“They stay pretty close to what is written in the record, there’s no other alternate theory presented,” Riordan said. “There’s a part of the show where the girls are testifying, and their dialogue comes directly from the court transcripts. It’s kind of head-warping while you’re actually watching it. It’s really fun, but it’s also disconcerting.”

LIZZIE is most certainly a musical. Just about all of its dialogue is delivered lyrically. Yet it is anything but traditional, said Carrie Cimma, who portrays the Bordens’ maid, Bridget Sullivan. She pointed to the punk roots in the songwriting, which began with the script’s initial experimental writing in 1990.

“It’s almost totally immersed in music, the mood and everything,” she said. “The first number is so powerful that people think it’s pop rock music. But we sort of smack you in the head with it, it’s not like something you’ve seen before. Because the music is so dynamic, I think people catch onto that really quickly.”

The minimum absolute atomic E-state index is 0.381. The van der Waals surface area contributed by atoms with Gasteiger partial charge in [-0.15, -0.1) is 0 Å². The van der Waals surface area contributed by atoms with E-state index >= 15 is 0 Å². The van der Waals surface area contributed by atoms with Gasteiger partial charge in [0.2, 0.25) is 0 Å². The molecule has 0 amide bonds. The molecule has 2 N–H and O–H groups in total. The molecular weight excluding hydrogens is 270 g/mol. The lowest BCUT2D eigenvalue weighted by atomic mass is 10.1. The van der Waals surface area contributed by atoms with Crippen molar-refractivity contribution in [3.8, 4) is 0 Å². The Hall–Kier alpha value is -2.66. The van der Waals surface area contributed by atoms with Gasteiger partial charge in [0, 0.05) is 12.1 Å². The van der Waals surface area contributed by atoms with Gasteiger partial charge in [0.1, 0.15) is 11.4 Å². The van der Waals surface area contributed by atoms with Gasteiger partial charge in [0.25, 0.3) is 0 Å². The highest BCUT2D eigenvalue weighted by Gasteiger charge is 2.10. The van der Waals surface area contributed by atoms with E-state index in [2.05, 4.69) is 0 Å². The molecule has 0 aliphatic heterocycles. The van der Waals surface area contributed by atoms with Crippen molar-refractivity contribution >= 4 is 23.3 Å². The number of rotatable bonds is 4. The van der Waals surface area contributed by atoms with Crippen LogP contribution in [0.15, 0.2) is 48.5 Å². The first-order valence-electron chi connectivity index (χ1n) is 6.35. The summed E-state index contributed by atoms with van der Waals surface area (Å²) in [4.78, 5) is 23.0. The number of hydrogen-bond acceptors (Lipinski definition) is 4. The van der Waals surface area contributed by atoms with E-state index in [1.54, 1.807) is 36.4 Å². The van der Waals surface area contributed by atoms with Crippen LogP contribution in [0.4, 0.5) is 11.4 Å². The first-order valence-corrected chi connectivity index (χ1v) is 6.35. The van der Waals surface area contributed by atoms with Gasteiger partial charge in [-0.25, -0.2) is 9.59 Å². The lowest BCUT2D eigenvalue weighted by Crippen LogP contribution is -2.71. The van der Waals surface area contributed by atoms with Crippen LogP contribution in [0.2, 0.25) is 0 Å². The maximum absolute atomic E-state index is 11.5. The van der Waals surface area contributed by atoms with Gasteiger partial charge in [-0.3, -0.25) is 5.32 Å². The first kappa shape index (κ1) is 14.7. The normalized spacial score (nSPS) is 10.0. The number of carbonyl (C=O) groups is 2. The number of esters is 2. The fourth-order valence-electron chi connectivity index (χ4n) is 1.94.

“It’s an interesting hybrid,” Riordan said. “It definitely feels like a show, but it doesn’t feel like a traditional musical. We have some amazing musicians who are on stage with them. You think of Victorian women being barely able to breathe in their dresses, but then you watch them tearing up the stage.”

Viewers won’t hear much from Borden’s character onstage, who didn’t testify during her trial. But Cimma will perform an outgoing, punk-rock adaptation of the maid, who will also serve as a sort of narrator and go-between for the audience.

“She was a historical character, and was in fact a maid for the family,” Cimma said. “In this particular story, she’s in events that she’s where she isn’t supposed to be, sort of seeing, hearing and interacting with the audience. I always have my ear pressed to the door, I always know what’s going on with everyone, in every place.”